Federal Register 2010, 2011, 2012, 2013, 2014

    2012-08-03

    ... electronic version of this document and all documents entered into this docket is available on the World Wide Web at http://www.regulations.gov . FOR FURTHER INFORMATION CONTACT: Linda Williams, U.S....

  9. 78 FR 4588 - Requested Administrative Waiver of the Coastwise Trade Laws: Vessel JOCELYN MICHELLE; Invitation...

    Federal Register 2010, 2011, 2012, 2013, 2014

    2013-01-22

    ... electronic version of this document and all documents entered into this docket is available on the World Wide Web at http://www.regulations.gov . FOR FURTHER INFORMATION CONTACT: Linda Williams, U.S....

  10. 78 FR 4589 - Requested Administrative Waiver of the Coastwise Trade Laws: Vessel MAGEWIND; Invitation for...

    Federal Register 2010, 2011, 2012, 2013, 2014

    2013-01-22

    ... electronic version of this document and all documents entered into this docket is available on the World Wide Web at http://www.regulations.gov . FOR FURTHER INFORMATION CONTACT: Linda Williams, U.S....

  11. Mentoring in Nursing: A Historical Approach.

    ERIC Educational Resources Information Center

    Fields, Willa L.

    1991-01-01

    Nursing leaders such as Florence Nightingale, Linda Richards, Mary Adelaide Nutting, and Annie Goodrich were all encouraged by mentors to develop professionally. Most successful professionals have had at least one mentor. (SK)

  12. 78 FR 45535 - Change in Bank Control Notices; Acquisitions of Shares of a Bank or Bank Holding Company

    Federal Register 2010, 2011, 2012, 2013, 2014

    2013-07-29

    ..., Longwood, Florida; W. Andrew Krusen, Jr., Tampa, Florida; Allan S. Martin, Tampa, Florida; Linda C. McGurn..., Tampa, Florida; William Andrew Krusen, Jr. SEP IRA, Tampa, Florida; Krusen Limited Partnership,...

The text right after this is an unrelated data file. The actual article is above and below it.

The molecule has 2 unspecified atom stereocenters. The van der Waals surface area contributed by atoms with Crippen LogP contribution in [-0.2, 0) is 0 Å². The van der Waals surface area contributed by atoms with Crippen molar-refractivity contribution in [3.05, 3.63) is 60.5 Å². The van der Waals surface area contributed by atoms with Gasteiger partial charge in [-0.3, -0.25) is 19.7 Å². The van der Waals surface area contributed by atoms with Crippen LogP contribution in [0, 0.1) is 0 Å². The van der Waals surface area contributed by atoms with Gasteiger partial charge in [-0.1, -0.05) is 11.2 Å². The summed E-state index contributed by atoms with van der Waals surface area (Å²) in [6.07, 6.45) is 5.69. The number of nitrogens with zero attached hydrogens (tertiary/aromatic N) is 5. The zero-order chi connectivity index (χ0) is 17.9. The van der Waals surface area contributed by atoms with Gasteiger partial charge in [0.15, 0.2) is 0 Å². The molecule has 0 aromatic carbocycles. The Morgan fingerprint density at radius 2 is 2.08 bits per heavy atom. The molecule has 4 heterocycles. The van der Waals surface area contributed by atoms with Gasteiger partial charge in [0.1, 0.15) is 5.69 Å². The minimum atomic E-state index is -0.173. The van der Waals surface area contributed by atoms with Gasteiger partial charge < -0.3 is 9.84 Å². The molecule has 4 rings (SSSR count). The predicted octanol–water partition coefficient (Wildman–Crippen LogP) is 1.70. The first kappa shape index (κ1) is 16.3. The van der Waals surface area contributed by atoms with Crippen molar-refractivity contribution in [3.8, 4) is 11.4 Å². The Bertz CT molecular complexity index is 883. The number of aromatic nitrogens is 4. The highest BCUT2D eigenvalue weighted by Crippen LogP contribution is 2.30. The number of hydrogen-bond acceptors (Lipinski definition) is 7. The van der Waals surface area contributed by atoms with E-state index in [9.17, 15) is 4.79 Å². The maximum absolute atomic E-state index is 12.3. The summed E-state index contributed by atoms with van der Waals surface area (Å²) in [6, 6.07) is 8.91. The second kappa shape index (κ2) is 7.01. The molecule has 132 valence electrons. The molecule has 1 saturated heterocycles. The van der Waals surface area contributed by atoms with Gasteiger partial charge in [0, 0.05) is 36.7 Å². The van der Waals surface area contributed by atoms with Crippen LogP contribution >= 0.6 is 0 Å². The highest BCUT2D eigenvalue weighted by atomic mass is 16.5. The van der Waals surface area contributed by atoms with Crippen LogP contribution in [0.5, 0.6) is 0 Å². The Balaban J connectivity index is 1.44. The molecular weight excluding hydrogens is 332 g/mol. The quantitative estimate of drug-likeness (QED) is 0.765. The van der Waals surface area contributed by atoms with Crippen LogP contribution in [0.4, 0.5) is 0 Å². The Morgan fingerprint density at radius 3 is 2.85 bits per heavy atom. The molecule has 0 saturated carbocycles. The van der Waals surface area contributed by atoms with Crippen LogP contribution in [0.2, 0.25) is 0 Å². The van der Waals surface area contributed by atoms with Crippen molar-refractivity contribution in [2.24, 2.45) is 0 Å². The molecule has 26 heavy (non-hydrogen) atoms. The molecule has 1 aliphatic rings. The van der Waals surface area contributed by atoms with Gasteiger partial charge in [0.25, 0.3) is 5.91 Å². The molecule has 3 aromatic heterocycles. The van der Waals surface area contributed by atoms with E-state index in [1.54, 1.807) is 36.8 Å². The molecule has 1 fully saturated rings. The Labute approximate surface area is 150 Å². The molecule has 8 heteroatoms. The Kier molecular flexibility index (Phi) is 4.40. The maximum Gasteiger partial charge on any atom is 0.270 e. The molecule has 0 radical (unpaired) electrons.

13. 1. Historic American Buildings Survey From the Collection: San Mateo ...

    Library of Congress Historic Buildings Survey, Historic Engineering Record, Historic Landscapes Survey

    1. Historic American Buildings Survey From the Collection: San Mateo Co. Historical Society Painting - 1865? 1885? Photocopy - August 1958 VIEW FROM NORTHWEST - Francisco Sanchez Adobe, Linda Mar Boulevard & Adobe Drive, Pacifica, San Mateo County, CA

  14. An Extensible Space-Based Coordination Approach for Modeling Complex Patterns in Large Systems

    NASA Astrophysics Data System (ADS)

    Kühn, Eva; Mordinyi, Richard; Schreiber, Christian

    Coordination is frequently associated with shared data spaces employing Linda coordination. But in practice, communication between parallel and distributed processes is carried out with message exchange patterns. What, actually, do shared data spaces contribute beyond these? In this paper we present a formal representation for a definition of shared spaces by introducing an "extensible tuple model", based on existing research on Linda coordination, some Linda extensions, and virtual shared memory. The main enhancements of the extensible tuple model comprise: means for structuring of spaces, Internet- compatible addressing of resources, more powerful coordination capabilities, a clear separation of user data and coordination information, support of symmetric peer application architectures, and extensibility through programmable aspects. The advantages of the extensible tuple model (XTM) are that it allows for a specification of complex coordination patterns.

  15. Health coaching education: a conversation with pioneers in the field.

    PubMed

    Snyder, Suzanne

    2013-05-01

    In February 2013, Global Advances in Health and Medicine (GAHMJ) interviewed eight pioneers in the field of health coaching education: Michael Arloski, PhD, PCC; Linda Bark, PhD, RN, MCC, NC-BC; Georgianna Donadio, PhD; Meg Jordan, PhD, RN; Sam Magill, MBA, MCC; Margaret Moore, MBA; Linda Smith, PA-C, MA; and Cheryl Walker, ML, MCC. This article features biographies of the participants and their perspectives on the evolution and value of health coaching education and the keys to its success.

  16. Health Coaching Education: A Conversation With Pioneers in the Field

    PubMed Central

    Snyder, Suzanne

    2013-01-01

    In February 2013, Global Advances in Health and Medicine (GAHMJ) interviewed eight pioneers in the field of health coaching education: Michael Arloski, PhD, PCC; Linda Bark, PhD, RN, MCC, NC-BC; Georgianna Donadio, PhD; Meg Jordan, PhD, RN; Sam Magill, MBA, MCC; Margaret Moore, MBA; Linda Smith, PA-C, MA; and Cheryl Walker, ML, MCC. This article features biographies of the participants and their perspectives on the evolution and value of health coaching education and the keys to its success. PMID:24416669